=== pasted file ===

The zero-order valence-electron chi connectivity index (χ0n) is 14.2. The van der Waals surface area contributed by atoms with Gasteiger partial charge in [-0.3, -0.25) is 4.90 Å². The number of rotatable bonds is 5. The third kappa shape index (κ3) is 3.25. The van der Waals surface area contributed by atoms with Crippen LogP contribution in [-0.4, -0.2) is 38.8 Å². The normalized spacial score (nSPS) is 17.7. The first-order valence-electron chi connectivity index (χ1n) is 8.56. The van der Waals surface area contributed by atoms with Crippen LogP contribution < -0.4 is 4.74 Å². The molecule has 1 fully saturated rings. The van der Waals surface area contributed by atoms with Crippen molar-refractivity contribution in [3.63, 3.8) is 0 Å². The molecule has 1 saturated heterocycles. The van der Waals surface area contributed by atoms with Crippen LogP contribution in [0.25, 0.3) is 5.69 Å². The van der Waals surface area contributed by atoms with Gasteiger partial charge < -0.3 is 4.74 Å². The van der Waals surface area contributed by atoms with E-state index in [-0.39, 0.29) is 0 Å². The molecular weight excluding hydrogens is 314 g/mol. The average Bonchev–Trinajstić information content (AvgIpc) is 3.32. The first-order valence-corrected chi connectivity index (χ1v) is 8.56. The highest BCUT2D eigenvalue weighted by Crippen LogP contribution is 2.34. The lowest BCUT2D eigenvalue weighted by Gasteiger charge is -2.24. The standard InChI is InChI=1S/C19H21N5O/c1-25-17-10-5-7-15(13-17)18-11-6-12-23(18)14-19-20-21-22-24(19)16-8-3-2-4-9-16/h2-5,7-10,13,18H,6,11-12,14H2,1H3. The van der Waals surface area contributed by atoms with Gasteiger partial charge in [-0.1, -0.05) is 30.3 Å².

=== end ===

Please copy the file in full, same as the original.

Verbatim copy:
The zero-order valence-electron chi connectivity index (χ0n) is 14.2. The van der Waals surface area contributed by atoms with Gasteiger partial charge in [-0.3, -0.25) is 4.90 Å². The number of rotatable bonds is 5. The third kappa shape index (κ3) is 3.25. The van der Waals surface area contributed by atoms with Crippen LogP contribution in [-0.4, -0.2) is 38.8 Å². The normalized spacial score (nSPS) is 17.7. The first-order valence-electron chi connectivity index (χ1n) is 8.56. The van der Waals surface area contributed by atoms with Crippen LogP contribution < -0.4 is 4.74 Å². The molecule has 1 fully saturated rings. The van der Waals surface area contributed by atoms with Crippen molar-refractivity contribution in [3.63, 3.8) is 0 Å². The molecule has 1 saturated heterocycles. The van der Waals surface area contributed by atoms with Crippen LogP contribution in [0.25, 0.3) is 5.69 Å². The van der Waals surface area contributed by atoms with Gasteiger partial charge < -0.3 is 4.74 Å². The van der Waals surface area contributed by atoms with E-state index in [-0.39, 0.29) is 0 Å². The molecular weight excluding hydrogens is 314 g/mol. The average Bonchev–Trinajstić information content (AvgIpc) is 3.32. The first-order valence-corrected chi connectivity index (χ1v) is 8.56. The highest BCUT2D eigenvalue weighted by Crippen LogP contribution is 2.34. The lowest BCUT2D eigenvalue weighted by Gasteiger charge is -2.24. The standard InChI is InChI=1S/C19H21N5O/c1-25-17-10-5-7-15(13-17)18-11-6-12-23(18)14-19-20-21-22-24(19)16-8-3-2-4-9-16/h2-5,7-10,13,18H,6,11-12,14H2,1H3. The van der Waals surface area contributed by atoms with Gasteiger partial charge in [-0.1, -0.05) is 30.3 Å².